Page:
The three-on-three tournament, which even arch rivals at adidas in China privately conceded was “pretty cool,” combined the popularity of basketball and hip hop music in the mainland with the brazen confidence of Beijing residents plus a splash of Chinese culture.
The game revolved around nine “gates,” as the entrances to China’s ancient walled cities are called. In this case, the nine gates in the tournament hark back to the real city limits of old Beijing.
Dozens of competitions were held around the nine gates between May 5-7, involving over 5,300 teenagers from 1,340 Beijing teams. Nine teams won the right to represent the gate in their residential neighborhood at the finals on May 13.
The size of the event set a record for outdoor basketball tournaments in Beijing, and the location of the final showdown was unique. The winners of the individual gates advanced to the semifinals and ultimately a handful of players competed in the finals at the Hall of Ancestral Worship, part of the Taimiao Temple complex of Beijing’s Forbidden City, where emperors in ancient China once offered sacrifices to their ancestors.
"Basketball is Nike's lifeblood and you can't get more connected to China than what we've done here. Playing against such a historical backdrop really inspired the participants," said Ed Elworthy, Nike's Shanghai-based brand communication director.
Not that they needed much encouragement, he added. "Beijingers think of themselves as the kings of China. We wanted to celebrate that attitude and the Beijing style of playing basketball, called baqi, an inherent superiority that goes with character of the city. There is a lot of confidence in how they play. These kids are the young masters of China, and they know it."
Only a couple of minor marketing events have been held in the Forbidden City until now in this fiercely nationalistic country. To untangle the bureaucratic red tape and win the necessary approvals, Nike turned to Dynamic Marketing Group (DMG), an independent agency in China. DMG took part in the pitch for Nike's creative business in China in late 2005, but lost to Wieden+Kennedy, Shanghai.
Although DMG didn't win, "we saw they could help us out, particularly with events like this one," said Mr. Elworthy. Dan Mintz, the agency's chief creative officer and a founding partner, "is very well connected," he said slowly, to emphasize the importance of personal relationships, or guanxi, in China's business environment.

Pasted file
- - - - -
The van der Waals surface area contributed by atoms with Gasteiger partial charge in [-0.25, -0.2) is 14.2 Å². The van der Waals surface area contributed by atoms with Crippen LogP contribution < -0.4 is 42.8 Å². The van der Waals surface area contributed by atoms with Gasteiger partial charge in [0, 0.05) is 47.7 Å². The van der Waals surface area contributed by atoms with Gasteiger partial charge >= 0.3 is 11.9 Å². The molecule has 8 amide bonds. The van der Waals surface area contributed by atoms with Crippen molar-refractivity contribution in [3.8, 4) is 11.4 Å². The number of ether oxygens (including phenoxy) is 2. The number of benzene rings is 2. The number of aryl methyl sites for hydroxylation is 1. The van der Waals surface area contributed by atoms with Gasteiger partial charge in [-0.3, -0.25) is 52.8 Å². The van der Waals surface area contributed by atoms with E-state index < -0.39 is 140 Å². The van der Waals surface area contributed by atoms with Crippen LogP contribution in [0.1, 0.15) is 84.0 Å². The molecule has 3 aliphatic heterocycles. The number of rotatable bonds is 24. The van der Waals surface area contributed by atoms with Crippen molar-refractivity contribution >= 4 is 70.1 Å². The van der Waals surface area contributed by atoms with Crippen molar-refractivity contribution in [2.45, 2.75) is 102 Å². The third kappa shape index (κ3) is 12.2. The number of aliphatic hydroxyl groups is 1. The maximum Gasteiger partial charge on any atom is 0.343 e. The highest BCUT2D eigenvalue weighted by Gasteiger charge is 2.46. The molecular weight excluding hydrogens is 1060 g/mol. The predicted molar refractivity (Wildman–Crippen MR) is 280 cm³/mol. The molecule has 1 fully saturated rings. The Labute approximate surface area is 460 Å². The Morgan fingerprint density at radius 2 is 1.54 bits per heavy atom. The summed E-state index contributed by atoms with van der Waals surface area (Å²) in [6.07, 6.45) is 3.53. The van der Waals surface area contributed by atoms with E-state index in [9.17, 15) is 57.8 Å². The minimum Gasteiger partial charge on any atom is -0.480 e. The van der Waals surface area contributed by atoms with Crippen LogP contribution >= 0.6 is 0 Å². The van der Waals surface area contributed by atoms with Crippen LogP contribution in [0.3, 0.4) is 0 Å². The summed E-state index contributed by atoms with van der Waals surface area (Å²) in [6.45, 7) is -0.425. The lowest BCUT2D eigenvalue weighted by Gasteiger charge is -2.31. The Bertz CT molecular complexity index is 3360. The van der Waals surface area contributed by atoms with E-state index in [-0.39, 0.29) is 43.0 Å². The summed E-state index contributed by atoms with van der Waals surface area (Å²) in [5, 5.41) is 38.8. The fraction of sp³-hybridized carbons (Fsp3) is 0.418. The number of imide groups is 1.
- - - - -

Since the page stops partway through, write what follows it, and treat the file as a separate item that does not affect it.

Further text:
“It’s pop-culture-meets-ancient-turf-wars as the kids of Beijing stand behind their gate, one of the original nine gates along modern-day Beijing’s second ring road,” said Mr. Mintz. “The tournament gives Chinese something to stand for, they represent actual turf, their own part of town and a chance to be the local gate master. So it’s kind of a West Side Story idea, but one that’s all about Beijing.”
Nike also tapped its main agency's creative team for pre-tournament marketing. Wieden+Kennedy created five stylish ads featuring real basketball players in artful poses and colorful outfits that pay homage to imperial Chinese robes and mythical figures like the Monkey King with tongue-in-cheek playfulness. The ads ran in newspapers and magazines in Beijing as well as posters throughout the city in the weeks leading up to the tournament.
Additional posters representing the theme of each gate, created by DMG but based on Wieden's ads, decorated the gates and basketball courts around the city, playfully depicting their original use, such as admitting wagons carrying water, firewood and food into the city, or sending troops into battle.
Nike had to replace the posters up to 30 times at some gates, "because kids kept tearing them down to take them home," said Mr. Elworthy.
Wieden also created a video for a hip-hop song and music video called “Beijing Basketball,” that played in the background during the last stage of the challenge, and DVDs were inserted into some magazines with the ads. The song's lyrics reflect the city’s cocky attitude: “Give me a basketball/I will bring you to a new era/I just want to compete with you/attack you above your head/and force you to the corner/No matter what you want to do/I will play you one-on-one/Even if you are number 1/I will destroy your records.” The sportswear company also developed a web site with a basketball video game where surfers could choose to play on various themed courts.
While Nike has organized street basketball competitions in cities all over the world, including one in Beijing in 2001, the latest tournament was a one-off event on a larger scale than anything Nike has organized so far in China, a market worth $750 million in sales this year for the U.S. company.
There are no plans to repeat the concept in other cities, but "we haven't ruled it out," said Gerry Erasme, basketball brand initiative director. The Nike veteran relocated from the U.S. to Shanghai last year, a move that demonstrates how important China is becoming to Nike's bottom line. "We'll do more tournaments in China, but I'm not sure when and where. We want to keep our image fresh with new ideas."